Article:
Taking our reported annual emissions and the size of the U.S. population, the average American is responsible for about 17 tons of carbon dioxide emitted to the atmosphere each y ear—among highest per capita emissions in the world. About 1/3 of our emissions stem from transportation, largely personal automobiles. About 37% of our emissions are associated with the generation of electricity. The remaining emissions are attributed to industry, residential use, and agriculture.
Overall emissions in the United States peaked in 2008 and have trended downward in more recent years—something we can rejoice about. And they are poised to drop even further with the institution of the Clean Power Act by the Obama administration, which aims to reduce emissions in 2030 to 32% below 2005 levels. Most of the reduction is sought by reducing the use of coal to generate electricity. Progressive increases in the fuel efficiency standards for automobiles are also destined to lead to lower emissions from the transportation sector in the coming years. The U.S. should arrive at the next international conference on climate change with some good success stories to tout.
One aspect of our declining emissions is masked in the nation’s reports. As we see a large amount of manufacturing shift to China and other Asian countries, what we once emitted here no longer shows up on our balance sheet. It shows up on the balance sheet of our trading partners. In our house nearly everything we buy is made in China or assembled overseas. No wonder our carbon dioxide emissions from manufacturing are dropping.
One recent study indicates that our emissions would be about 18% higher if we made everything at home. Indeed, in some cases through known efficiencies, we could manufacture goods at home with lower emissions than we cause abroad. But we buy from abroad because the savings on labor costs overwhelm the costs of energy, even when foreign factories are less efficient than ours.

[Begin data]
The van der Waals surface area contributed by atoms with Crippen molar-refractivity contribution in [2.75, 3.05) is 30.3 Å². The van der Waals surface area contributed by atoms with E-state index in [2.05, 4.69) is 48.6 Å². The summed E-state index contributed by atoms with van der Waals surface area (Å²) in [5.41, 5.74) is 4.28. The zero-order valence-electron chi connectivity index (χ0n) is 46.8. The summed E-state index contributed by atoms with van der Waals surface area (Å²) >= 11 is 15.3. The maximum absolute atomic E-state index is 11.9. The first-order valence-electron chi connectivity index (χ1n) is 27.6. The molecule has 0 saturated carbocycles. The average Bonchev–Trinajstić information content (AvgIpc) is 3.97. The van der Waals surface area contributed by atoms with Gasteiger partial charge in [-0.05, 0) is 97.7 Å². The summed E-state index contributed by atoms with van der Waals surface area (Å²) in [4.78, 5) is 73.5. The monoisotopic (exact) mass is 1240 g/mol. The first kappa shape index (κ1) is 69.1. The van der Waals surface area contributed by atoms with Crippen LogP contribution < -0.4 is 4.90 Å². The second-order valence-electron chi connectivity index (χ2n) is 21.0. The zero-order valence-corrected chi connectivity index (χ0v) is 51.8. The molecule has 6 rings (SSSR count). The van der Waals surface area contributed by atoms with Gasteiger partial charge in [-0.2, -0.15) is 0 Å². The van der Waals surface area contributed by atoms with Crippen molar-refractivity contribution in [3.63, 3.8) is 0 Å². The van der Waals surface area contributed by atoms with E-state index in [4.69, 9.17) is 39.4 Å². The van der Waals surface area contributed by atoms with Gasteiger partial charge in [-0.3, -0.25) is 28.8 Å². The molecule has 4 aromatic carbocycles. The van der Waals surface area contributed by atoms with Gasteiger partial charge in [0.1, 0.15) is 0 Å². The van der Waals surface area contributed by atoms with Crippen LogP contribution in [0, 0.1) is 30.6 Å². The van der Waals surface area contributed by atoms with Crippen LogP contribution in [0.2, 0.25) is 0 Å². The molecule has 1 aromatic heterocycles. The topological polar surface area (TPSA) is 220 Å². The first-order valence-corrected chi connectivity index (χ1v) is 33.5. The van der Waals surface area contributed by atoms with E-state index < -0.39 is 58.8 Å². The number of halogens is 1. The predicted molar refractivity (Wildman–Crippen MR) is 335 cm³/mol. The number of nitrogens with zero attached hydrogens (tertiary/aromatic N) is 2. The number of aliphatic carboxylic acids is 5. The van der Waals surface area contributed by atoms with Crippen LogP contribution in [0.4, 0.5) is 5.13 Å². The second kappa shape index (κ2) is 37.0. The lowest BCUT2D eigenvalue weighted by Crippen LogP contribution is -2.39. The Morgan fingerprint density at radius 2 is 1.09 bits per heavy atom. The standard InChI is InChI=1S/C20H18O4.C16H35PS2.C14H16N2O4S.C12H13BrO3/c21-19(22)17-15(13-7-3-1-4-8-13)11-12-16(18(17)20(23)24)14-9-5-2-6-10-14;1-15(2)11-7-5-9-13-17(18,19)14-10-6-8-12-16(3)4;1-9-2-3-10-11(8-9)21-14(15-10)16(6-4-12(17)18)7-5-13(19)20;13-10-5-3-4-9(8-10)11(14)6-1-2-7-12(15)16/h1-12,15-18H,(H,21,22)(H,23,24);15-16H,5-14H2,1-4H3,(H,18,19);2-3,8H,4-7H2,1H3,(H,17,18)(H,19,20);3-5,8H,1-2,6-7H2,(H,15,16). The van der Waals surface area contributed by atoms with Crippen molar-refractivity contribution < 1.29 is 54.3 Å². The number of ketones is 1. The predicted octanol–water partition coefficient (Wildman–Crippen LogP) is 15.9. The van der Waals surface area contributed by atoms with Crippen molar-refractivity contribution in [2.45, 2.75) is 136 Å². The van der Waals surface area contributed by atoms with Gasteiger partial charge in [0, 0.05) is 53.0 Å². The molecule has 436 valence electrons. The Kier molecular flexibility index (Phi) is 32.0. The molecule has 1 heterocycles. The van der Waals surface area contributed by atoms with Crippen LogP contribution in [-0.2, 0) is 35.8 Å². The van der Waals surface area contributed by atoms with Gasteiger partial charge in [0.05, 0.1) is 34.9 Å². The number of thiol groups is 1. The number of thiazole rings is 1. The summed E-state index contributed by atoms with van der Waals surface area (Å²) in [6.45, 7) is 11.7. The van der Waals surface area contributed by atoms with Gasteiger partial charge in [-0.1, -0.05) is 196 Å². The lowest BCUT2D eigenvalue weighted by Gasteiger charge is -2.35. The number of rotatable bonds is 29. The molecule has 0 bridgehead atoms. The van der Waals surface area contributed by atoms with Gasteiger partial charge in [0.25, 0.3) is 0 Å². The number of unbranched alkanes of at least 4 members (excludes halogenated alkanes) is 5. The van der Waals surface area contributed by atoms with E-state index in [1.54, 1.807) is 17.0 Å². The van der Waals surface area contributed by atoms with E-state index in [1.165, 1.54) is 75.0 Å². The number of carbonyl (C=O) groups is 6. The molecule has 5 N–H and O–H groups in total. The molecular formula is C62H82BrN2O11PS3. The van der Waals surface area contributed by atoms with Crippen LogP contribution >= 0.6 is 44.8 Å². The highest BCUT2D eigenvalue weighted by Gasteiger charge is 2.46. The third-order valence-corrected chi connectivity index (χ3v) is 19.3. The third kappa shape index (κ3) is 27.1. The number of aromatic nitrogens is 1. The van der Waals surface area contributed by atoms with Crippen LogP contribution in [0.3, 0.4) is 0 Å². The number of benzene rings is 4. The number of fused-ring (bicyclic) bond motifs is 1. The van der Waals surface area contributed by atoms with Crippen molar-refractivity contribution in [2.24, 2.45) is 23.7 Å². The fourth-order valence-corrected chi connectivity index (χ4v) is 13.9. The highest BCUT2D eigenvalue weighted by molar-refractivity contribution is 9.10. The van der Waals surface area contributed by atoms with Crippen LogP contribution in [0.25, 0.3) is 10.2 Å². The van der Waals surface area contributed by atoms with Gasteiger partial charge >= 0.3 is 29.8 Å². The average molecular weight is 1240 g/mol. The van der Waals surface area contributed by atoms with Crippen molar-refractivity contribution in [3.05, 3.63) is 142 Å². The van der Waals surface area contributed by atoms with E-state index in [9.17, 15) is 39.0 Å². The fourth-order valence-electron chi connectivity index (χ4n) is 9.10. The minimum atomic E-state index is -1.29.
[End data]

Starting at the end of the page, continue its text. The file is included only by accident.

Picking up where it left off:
These exported emissions are largely immune from various schemes, such as cap-and-trade programs and carbon taxes, which are proposed to lower our nation’s contributions to rising carbon dioxide in the atmosphere. Some form of tariff on imported goods could be part of a domestic carbon tax program to lower our nation’s emissions. I doubt this would be popular with many voters, but we need to move forward with all measures to limit the future extent of rapid changes in the global climate.
No doubt a lot of goods are sold in the U.S. at lower prices than we would find if we made them at home. But, the hidden costs of our imports on the atmosphere need to be part of our accounting. The recent, downward trend in our CO2 emissions, resulting from our desire to buy goods from abroad, does not help the global environment.
Davis, S., J., G.P. Peters and K. Caldeira. 2011. The supply chain of CO2 emissions. Proceedings of the National Academy of Sciences, USA. 108: 18554–18559,
Jakob, M. and R. Marschinski. 2013. Interpreting trade-related CO2 emission transfers. Nature Climate Change 3: 19-23
Peters, G., J. Minx, C.L. Weber, and O. Edenhofer. 2011. Growth in emissions transfers via international trade from 1990 to 2008. Proceedings of the National Academy of Sciences, USA 108: 8903-8908.